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Pride Month: Coming Out Resources...

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Pride Month: Coming Out Resources for LGBTQ Kids & Families

June 18, 2021

Pride Month is a time to celebrate the lesbian, gay, bisexual, transgender, and queer (LGBTQ) population being their true selves while holding space for the struggles faced by LGBTQ individuals. It is not a secret that LGBTQ individuals experience greater rates of mental health issues and greater barriers to accessing mental health compared to heterosexual individuals.

One probable explanation for this comes down to stigma. Enacted stigma, or overt behaviors of prejudice, creates an unsafe environment for LGBTQ individuals to be their true selves publicly. Felt stigma is about the impact of concealing one’s sexual orientation or rejection. Internalized stigma involves LGBTQ individuals having negative feelings about their own sexual orientation. All types of stigma are harmful and show direct correlation to mental health issues in LGBTQ individuals.

As a practice, we are committed to helping individuals and families work through any stigmas they are experiencing as they move toward acceptance and celebration of their or their loved one’s true self.

Coming Out: Kids & Teens

As a young person, exploring your sexual and/or gender identity can be confusing and emotional. It is a very private exploration, and each individual deserves privacy as they learn about themselves. If you are exploring, know that you don’t owe it to anyone to share unless you want to and are ready to. Some people may choose to just come out to themselves, or just to one trusted friend or therapist. There is no wrong way, and if you choose to not come out at all, it does not make your identity any less valid or important.

Educating yourself on the nuances and definitions of gender and sexual identities is important as you navigate identity exploration. The Trevor Project has incredible, free resources for young people to use to find answers to all their tough questions: from chat rooms and support networks to an illustrated Coming Out Handbook. The easy to read Handbook defines the complexities of a wide variety of identities, gives thoughtful advice and tips for someone who is thinking about coming out in different settings and ways to check in on your own mental health as you are walking through this.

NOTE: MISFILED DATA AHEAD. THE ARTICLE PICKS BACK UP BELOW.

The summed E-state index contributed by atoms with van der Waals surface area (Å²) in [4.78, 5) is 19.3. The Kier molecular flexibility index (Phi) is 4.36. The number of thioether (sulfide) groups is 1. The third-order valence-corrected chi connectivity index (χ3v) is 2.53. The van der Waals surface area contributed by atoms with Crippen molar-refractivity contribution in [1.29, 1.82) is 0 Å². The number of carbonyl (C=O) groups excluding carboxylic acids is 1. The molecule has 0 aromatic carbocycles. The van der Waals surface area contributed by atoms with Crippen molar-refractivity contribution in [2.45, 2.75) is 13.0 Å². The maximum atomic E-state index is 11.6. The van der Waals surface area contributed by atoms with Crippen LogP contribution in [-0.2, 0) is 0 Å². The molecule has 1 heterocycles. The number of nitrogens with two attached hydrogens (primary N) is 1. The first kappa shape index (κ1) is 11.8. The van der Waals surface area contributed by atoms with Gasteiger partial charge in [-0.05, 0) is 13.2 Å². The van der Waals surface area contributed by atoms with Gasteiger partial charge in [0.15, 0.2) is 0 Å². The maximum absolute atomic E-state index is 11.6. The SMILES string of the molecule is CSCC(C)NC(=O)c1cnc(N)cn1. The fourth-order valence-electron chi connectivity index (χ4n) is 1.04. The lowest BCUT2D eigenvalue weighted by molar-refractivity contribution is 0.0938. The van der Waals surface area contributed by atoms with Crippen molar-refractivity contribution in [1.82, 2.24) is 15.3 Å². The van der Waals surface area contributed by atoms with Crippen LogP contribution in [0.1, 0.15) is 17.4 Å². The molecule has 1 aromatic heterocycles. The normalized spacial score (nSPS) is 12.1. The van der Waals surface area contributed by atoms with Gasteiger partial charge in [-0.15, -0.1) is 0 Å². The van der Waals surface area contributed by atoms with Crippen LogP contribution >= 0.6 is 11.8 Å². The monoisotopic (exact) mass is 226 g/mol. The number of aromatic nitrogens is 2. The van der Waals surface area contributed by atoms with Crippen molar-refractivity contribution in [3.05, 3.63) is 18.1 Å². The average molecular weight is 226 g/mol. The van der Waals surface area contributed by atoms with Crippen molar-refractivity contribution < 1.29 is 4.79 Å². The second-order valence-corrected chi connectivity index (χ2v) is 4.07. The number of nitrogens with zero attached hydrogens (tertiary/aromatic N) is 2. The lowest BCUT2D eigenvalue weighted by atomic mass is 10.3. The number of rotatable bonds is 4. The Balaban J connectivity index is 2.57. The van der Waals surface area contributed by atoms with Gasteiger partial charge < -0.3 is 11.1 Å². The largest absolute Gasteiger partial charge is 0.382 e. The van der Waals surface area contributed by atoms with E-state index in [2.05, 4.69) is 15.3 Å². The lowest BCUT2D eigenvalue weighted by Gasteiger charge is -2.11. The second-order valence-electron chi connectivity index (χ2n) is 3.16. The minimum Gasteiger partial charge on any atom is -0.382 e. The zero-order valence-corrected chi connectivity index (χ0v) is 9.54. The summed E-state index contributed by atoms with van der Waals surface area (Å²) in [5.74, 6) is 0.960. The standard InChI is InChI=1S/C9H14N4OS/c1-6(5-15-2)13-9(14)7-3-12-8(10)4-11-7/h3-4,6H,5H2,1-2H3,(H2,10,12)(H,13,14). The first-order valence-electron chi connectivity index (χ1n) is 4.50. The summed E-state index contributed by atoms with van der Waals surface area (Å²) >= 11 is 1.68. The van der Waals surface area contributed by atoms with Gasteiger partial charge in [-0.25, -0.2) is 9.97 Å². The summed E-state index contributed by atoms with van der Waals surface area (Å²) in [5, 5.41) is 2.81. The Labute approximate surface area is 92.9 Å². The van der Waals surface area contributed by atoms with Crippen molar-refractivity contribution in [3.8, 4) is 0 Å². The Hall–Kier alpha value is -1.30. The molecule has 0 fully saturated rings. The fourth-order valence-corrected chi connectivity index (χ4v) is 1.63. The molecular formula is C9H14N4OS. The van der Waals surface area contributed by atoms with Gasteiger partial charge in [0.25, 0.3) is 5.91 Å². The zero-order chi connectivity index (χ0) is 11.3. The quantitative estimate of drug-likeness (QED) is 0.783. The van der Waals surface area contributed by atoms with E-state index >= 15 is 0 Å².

Talking to a mental health clinician who has experience working with the LGBTQ population can also help if you feel comfortable opening up in a private setting. Even as you begin to explore your identity, it can be beneficial to have a neutral person who is not involved in your daily life to talk through everything with. Then, they can help you decide the best way to come out to different people in your life when the time is right

Coming Out: For Parents and Caretakers

As parents, it can be challenging to know how to respond when your child comes out to you, but your response is important. Family acceptance and support is a critical part of the health and wellbeing of LGBTQ youth.

If you want to be supportive to your child after they come out to you but don’t know where to start, there are resources available to you. PFLAG (Parents, Families, and Friends of Lesbians and Gays) is an organization that was founded in 1972 to offer confidential peer support, education, and advocacy for LGBTQ individuals and their families and allies.

PFLAG’s family-oriented resources answer many questions you may have, including what it means that your child has come out, what their gender expression means, what should or shouldn’t change as a result, how to respond, and more. You can even connect with a local chapter to find support from other families with LGBTQ children.

Speaking to another person confidentially is incredibly important to protect your child’s process of coming out. Even after your child has come out to you, you should never disclose the information without their specific permission and after they have come out more publicly. Using a local chapter of PFLAG or speaking to a professional counselor who has experience working with families of LGBTQ individuals is a good way to talk through your experience and challenges without compromising your child’s trust.

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